Two Thirds Of Young American Adults Live With Their Parents

Tyler Durden's picture

As part of its periodic report on "Society at a Glance" which looks at how youth across member states are faring in terms of several social indicators, such as employment, poverty, marriage and health, the OECD also provided a unique glimpse into modern household composition, namely the percentage of young adults, those aged 15-29, living at home. What it found is that since the Great Recession, there have been significant shifts worldwide in the number of young adults living at home.

From 2007 to 2014, the number of youth living at home in countries belonging to the Organization for Economic Cooperation and Development increased by 0.7%, rising to 59.4%. 

As expected, the nations hit hardest by the global economic slowdown such as Italy, Slovenia and Greece had the highest percentage of youth living at home with their parents, at 80.6%, 76.4% and 76.3%, respectively. In itself, that is hardly surprising, since countries like Greece and Italy were not only among the harfest hit by the recession, and have a culture of young adults living longer at home, but also have some of the highest unemployment rates for young people. In fact, as the chart below shows, some 15% of young adults in OECD countries, or a whopping 40 million, were what the report classifies as NEET: not in employment, education or training, with both Italy and Greece at the very top, just behind Turkey.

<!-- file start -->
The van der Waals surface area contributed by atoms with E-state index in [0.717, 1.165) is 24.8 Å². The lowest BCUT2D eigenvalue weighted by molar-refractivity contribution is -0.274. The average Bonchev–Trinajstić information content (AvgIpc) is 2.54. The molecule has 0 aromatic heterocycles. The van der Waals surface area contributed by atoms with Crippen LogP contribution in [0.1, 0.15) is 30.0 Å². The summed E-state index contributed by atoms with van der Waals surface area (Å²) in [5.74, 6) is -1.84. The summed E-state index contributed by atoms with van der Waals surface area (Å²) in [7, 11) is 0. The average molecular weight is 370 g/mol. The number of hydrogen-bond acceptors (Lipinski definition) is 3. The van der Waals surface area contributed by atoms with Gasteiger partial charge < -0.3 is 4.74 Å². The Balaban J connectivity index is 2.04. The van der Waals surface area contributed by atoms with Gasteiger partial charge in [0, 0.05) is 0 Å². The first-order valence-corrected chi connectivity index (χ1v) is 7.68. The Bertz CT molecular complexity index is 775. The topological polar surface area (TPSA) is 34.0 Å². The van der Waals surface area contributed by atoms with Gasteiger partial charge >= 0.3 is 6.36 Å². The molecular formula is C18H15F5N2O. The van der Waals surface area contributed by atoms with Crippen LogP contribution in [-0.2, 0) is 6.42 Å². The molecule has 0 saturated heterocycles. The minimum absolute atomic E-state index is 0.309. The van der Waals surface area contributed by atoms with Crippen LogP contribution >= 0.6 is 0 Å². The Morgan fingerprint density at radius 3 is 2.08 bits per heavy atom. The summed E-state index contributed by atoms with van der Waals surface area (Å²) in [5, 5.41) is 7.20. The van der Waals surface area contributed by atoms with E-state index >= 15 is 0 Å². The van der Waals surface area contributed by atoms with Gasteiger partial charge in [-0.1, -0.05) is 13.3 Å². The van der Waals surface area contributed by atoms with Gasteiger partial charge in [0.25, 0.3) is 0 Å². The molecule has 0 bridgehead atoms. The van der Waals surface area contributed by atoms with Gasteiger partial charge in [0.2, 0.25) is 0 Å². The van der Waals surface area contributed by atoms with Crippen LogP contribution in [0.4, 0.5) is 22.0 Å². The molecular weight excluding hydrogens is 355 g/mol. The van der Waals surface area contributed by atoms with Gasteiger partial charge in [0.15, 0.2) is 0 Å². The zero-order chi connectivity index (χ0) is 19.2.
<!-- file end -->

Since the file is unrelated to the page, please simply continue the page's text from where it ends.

On the other end of the spectrum, Canada had the lowest percentage of youth living with parents, with just 30% of the country's youth still living at home. The Nordic countries, including Denmark, Sweden, Finland and Norway, also had low numbers of young adults living at home.

In terms of deterioration, France was by far the leader, with the number of young people cohabitating with their parents rising 12.5% to 53.5% from 2007 to 2014. Report authors attribute the increase in part to the high numbers of young adults in France who are not in the workforce or in education. In France, some 16.6% of young adults were not in a job or education institution in 2015, also a notable an increase over the previous few years. Cited by US News, Claire Keane, an economist with the OECD's social policy division said that "we really think this is a crisis story," In France, she says, many benefits flow through families to reach young people. "They are relying on parents for financial support."

As for the US, there has been a 3.9% increase in the proportion of youth living with their parents from 2007 to 2014, significantly higher than the OECD average. As a result, today, about 66.6% of American 15- to 29 year-olds with their parents as opposed to on their own or with a roommate, compared to around 62.8% before the crisis.


The report's findings comply with a recent Pew Research Center analysis, which found more young adults (the Pew study cohort was ages 18-34) in the U.S. living with their parents than at any time since around 1940.

Without job and income security, the OECD report authors warn, young adults could postpone reaching traditional markers of adulthood. Poor economic prospects could begin to affect health, fertility, crime and even "social cohesion."

A summary breakdown of the entire's report's finding is shown below:


A full, interactive breakdown of the study's metrics is presented below.

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nmewn's picture

Heckuva job Brownie!

JusticeTBuford's picture

Hope and Change keeps us Stronger Together.

Hitlery_4_Dictator's picture

These same broke ass youths still chant 4 more years, a third term!  F em.  As we say in Texas "come and take it fags."

Son of Loki's picture

"We need some common sense basement living legislation."

lance-a-lot's picture
lance-a-lot (not verified) Son of Loki Oct 5, 2016 9:01 PM

Living with Mom and Dad might not be a bad idea.

Manthong's picture

Hey, look at the bright side of this…